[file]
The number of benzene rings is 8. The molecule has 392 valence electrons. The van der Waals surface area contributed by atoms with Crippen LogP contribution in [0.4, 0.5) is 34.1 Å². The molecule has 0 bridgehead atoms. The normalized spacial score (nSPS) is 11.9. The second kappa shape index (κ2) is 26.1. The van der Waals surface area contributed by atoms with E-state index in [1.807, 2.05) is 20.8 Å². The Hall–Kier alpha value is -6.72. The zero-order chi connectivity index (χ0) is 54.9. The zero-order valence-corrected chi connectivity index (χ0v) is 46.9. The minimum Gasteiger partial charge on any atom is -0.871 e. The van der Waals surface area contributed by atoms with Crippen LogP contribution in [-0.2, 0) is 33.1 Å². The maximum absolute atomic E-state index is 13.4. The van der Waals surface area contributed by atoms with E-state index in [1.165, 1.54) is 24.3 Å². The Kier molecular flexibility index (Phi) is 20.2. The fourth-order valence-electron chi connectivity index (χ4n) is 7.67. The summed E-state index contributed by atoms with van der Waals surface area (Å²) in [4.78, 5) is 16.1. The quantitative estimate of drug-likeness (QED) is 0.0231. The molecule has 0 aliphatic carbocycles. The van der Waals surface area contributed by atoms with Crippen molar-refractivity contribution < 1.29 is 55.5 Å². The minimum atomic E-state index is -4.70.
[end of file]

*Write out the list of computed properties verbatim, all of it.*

The number of benzene rings is 8. The molecule has 392 valence electrons. The van der Waals surface area contributed by atoms with Crippen LogP contribution in [0.4, 0.5) is 34.1 Å². The molecule has 0 bridgehead atoms. The normalized spacial score (nSPS) is 11.9. The second kappa shape index (κ2) is 26.1. The van der Waals surface area contributed by atoms with E-state index in [1.807, 2.05) is 20.8 Å². The Hall–Kier alpha value is -6.72. The zero-order chi connectivity index (χ0) is 54.9. The zero-order valence-corrected chi connectivity index (χ0v) is 46.9. The minimum Gasteiger partial charge on any atom is -0.871 e. The van der Waals surface area contributed by atoms with Crippen LogP contribution in [-0.2, 0) is 33.1 Å². The maximum absolute atomic E-state index is 13.4. The van der Waals surface area contributed by atoms with E-state index in [1.165, 1.54) is 24.3 Å². The Kier molecular flexibility index (Phi) is 20.2. The fourth-order valence-electron chi connectivity index (χ4n) is 7.67. The summed E-state index contributed by atoms with van der Waals surface area (Å²) in [4.78, 5) is 16.1. The quantitative estimate of drug-likeness (QED) is 0.0231. The molecule has 0 aliphatic carbocycles. The van der Waals surface area contributed by atoms with Crippen molar-refractivity contribution < 1.29 is 55.5 Å². The minimum atomic E-state index is -4.70.